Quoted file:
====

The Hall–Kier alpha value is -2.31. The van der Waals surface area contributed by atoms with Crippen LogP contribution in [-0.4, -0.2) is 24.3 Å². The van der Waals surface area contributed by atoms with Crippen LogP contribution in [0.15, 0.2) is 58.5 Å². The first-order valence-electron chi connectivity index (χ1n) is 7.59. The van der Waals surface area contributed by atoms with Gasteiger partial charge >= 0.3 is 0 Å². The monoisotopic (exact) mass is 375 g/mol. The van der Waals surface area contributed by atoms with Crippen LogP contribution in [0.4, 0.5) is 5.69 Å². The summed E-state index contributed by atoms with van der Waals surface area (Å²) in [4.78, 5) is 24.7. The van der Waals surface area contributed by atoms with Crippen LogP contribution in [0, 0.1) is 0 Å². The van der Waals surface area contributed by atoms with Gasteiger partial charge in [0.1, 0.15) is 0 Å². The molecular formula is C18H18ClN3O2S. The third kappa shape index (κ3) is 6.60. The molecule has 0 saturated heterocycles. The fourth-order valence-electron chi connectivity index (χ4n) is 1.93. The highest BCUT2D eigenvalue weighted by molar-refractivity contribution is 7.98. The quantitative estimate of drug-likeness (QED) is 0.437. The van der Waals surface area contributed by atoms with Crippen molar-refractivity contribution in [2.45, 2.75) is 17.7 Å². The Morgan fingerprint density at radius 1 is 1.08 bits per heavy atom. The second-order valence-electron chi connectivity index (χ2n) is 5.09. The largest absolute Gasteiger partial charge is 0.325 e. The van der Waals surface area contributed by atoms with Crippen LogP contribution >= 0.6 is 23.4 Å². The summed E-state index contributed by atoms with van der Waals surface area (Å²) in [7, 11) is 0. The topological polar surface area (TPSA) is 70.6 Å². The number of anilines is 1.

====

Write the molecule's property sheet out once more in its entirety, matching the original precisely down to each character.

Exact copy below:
The Hall–Kier alpha value is -2.31. The van der Waals surface area contributed by atoms with Crippen LogP contribution in [-0.4, -0.2) is 24.3 Å². The van der Waals surface area contributed by atoms with Crippen LogP contribution in [0.15, 0.2) is 58.5 Å². The first-order valence-electron chi connectivity index (χ1n) is 7.59. The van der Waals surface area contributed by atoms with Gasteiger partial charge >= 0.3 is 0 Å². The monoisotopic (exact) mass is 375 g/mol. The van der Waals surface area contributed by atoms with Crippen LogP contribution in [0.4, 0.5) is 5.69 Å². The summed E-state index contributed by atoms with van der Waals surface area (Å²) in [4.78, 5) is 24.7. The van der Waals surface area contributed by atoms with Crippen LogP contribution in [0, 0.1) is 0 Å². The van der Waals surface area contributed by atoms with Gasteiger partial charge in [0.1, 0.15) is 0 Å². The molecular formula is C18H18ClN3O2S. The third kappa shape index (κ3) is 6.60. The molecule has 0 saturated heterocycles. The fourth-order valence-electron chi connectivity index (χ4n) is 1.93. The highest BCUT2D eigenvalue weighted by molar-refractivity contribution is 7.98. The quantitative estimate of drug-likeness (QED) is 0.437. The van der Waals surface area contributed by atoms with Crippen molar-refractivity contribution in [2.45, 2.75) is 17.7 Å². The Morgan fingerprint density at radius 1 is 1.08 bits per heavy atom. The second-order valence-electron chi connectivity index (χ2n) is 5.09. The largest absolute Gasteiger partial charge is 0.325 e. The van der Waals surface area contributed by atoms with Crippen LogP contribution >= 0.6 is 23.4 Å². The summed E-state index contributed by atoms with van der Waals surface area (Å²) in [7, 11) is 0. The topological polar surface area (TPSA) is 70.6 Å². The number of anilines is 1.